Review of The Age of Innocence, Hartford Stage
Edith Wharton understood well the humor and the pathos of those conditioned by the rigors of the Gilded Age in “Old New York.” Her eye and, particularly, her ear for how the upper-crust navigated delicate social situations permitted her to paint their portraits with considerable vivacity and knowledge. And The Age of Innocence is her greatest novel. Dramatized on the stage in her own day, it was made into a very faithful film by Martin Scorsese in the early 1990s, and has been adapted to the stage in our day by Douglas McGrath (the filmmaker of Emma), and, directed by Doug Hughes, is in its world premiere at Hartford Stage.
The story concerns Newland Archer (Andrew Veenstra), a young lawyer ostensibly in love with lovely May Welland (Helen Cespedes), both the products of families that pride themselves on their social standing. They seem particularly well-matched, and yet their elders—especially Mrs. Welland (Deirdre Madigan)—prefer to delay the marriage. The couple are almost ready to announce their engagement when May’s cousin, Ellen (Sierra Boggess), returns to New York, fleeing an unhappy marriage to Count Olenski, a Polish nobleman. For reasons of family solidarity, Archer finds himself compelled—due to the air of scandal that hangs about his fiancée’s cousin—to speed up the announcement of the engagement and, eventually, the settling of a wedding date, all the while dallying in an increasingly passionate flirtation with Madame Olenska.
In McGrath’s adaptation, the action is framed for us by a more elderly Archer (Boyd Gaines), who looks back with a knowing indulgence on his youthful infatuation with Ellen. The tone of his narration isn’t nearly as arch as Wharton’s narrator can be, but it goes a long way to make the play feel more contemporary than the novel. The novel’s narration is focused almost entirely through Archer, so having him reflect on his past in this way corresponds to the novel’s manner of being both in the story and above it. It’s a device that lets us enjoy our distance from the action, and to counter the naïve Archer with Gaines’ wonderfully dry view.
Though the focus on Archer is key to what Wharton wrote, it’s also the element that might make the play feel a little too male-dominated for our times. The women are as Archer knows them, not as they know themselves. A constraint, yes, but it lets us see how much he misses, gets wrong, and mismanages. His is a story of an effort to be original in a world that only values tradition, but it’s also the story of how a man in love wants to cling to his illusions about the object—or, here, objects—of his desire. We—and, in age, Archer—learn how the women in the case control so very much without him quite seeing how they do. The “innocence” is entirely Archer’s, much as he might consider himself a worldly man.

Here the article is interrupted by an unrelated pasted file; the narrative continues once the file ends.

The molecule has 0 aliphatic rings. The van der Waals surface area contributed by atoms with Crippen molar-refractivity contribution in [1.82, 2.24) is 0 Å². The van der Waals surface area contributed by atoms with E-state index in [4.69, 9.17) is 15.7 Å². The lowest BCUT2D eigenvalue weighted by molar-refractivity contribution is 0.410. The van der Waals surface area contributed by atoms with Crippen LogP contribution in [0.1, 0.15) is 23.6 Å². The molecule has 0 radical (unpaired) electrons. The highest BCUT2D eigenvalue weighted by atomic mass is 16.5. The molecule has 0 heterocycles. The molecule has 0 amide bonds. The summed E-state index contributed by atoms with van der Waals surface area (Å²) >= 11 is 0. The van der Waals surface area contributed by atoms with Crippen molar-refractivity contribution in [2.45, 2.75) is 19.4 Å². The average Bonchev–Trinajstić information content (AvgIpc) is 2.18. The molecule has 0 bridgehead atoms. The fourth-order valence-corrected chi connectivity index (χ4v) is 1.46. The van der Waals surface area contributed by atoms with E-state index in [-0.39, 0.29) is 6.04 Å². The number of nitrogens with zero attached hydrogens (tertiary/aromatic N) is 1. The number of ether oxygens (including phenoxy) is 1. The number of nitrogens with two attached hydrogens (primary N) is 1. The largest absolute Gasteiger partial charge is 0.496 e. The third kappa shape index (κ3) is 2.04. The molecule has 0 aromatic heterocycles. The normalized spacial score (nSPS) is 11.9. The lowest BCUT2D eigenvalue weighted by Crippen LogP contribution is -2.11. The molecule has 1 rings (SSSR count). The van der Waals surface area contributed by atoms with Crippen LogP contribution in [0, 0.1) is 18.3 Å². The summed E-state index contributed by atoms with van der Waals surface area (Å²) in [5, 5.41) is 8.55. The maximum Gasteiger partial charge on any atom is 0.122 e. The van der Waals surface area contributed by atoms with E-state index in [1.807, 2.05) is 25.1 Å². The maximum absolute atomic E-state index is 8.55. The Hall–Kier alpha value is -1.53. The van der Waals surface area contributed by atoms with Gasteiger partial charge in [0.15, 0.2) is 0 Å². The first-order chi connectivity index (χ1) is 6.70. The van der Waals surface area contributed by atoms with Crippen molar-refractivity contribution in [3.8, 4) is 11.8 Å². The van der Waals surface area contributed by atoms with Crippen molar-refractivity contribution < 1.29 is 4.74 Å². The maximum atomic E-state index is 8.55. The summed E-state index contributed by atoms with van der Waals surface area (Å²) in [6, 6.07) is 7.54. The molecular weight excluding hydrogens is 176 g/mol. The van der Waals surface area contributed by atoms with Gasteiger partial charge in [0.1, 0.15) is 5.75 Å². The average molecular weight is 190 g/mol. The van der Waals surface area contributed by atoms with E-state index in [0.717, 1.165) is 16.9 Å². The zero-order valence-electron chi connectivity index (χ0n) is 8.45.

The cast and staging of the play are fully engaging, and the adaptation plays a bit like the kind of plays that Archer and his crowd flocked to see: it’s a story of a certain love—the approved one—triumphant, and of another love—the “wrong” one—become a romantic possibility never fulfilled. The whirl of Archer’s pre- and post-nuptial affair holds our attention because it is so very much like a play within a play. The manners of the time are all about maintaining a show and speaking according to a script that rarely reveals real feelings or thoughts.
Fans of the novel (or of the film) will find certain characters rather flattened here, such as the priggish Larry Lefferts (Tony Ward), and the elusive yet ubiquitous Julius Beaufort (Nick Wyman), though certain elements—like the austere views of Mr. and Mrs. Van der Luyden (Tony Ward and Deirdre Madigan)—come through entertainingly. Darrie Lawrence’s every scene as Mrs. Manson Mingott, the dowager empress of this society, is a delight and all too brief.
Andrew Veenstra is a young heartthrob of an Archer, fully living up to the obtuseness the role entails but rather a harder sell as the self-examining aesthete of Wharton’s conception. Sierra Boggess is a Countess Olenska who seems thoroughly American and, unlike Wharton’s vision, untainted by the wicked old Europe she has lived in since shortly after her coming out. Boggess and Veenstra sing a lovely duet of “Beautiful Dreamer,” however unlikely such an act would be for the Countess. May, we find, is unable to sing the part with the same lyricism, a strike against her. Helen Cespedes comes off as closest to Wharton’s sense of her character, as her May is both girlish and fully able to wield the upper hand through a successful stratagem.
John Lee Beatty’s set, with its array of transparent doors, makes the most of Hartford Stage's wide open spaces, and Linda Cho’s costumes regale us with the fashions of the times. The world of The Age of Innocence is one in which all is show and that makes for an entertaining spectacle. What’s not so clear is what we gain by contemplating such romantic misalignment in our age. A live pianist onstage adds color to the vestiges of romance that still move Archer as “the old gentleman,” offering a chastened remembrance of things past.
The Age of Innocence
By Edith Wharton
Adapted for the stage by Douglas McGrath
Directed by Doug Hughes
Scenic Design: John Lee Beatty; Costume Design: Linda Cho; Lighting Design: Ben Stanton; Original Music and Sound Design: Mark Bennett; Wig and Hair Design: Charles LaPointe; Choreographer: Peter Pucci; Production Stage Manager: Lori Lundquist
Cast: Sierra Boggess, Helen Cespedes, Boyd Gaines, Darrie Lawrence, Deirdre Madigan, Haviland Morris, Sara Norton, Dan Owens, Josh Salt, Sara Schwab, Andrew Veenstra, Alessandro Gian Viviano, Tony Ward, Nick Wyman
April 5-May 6, 2o18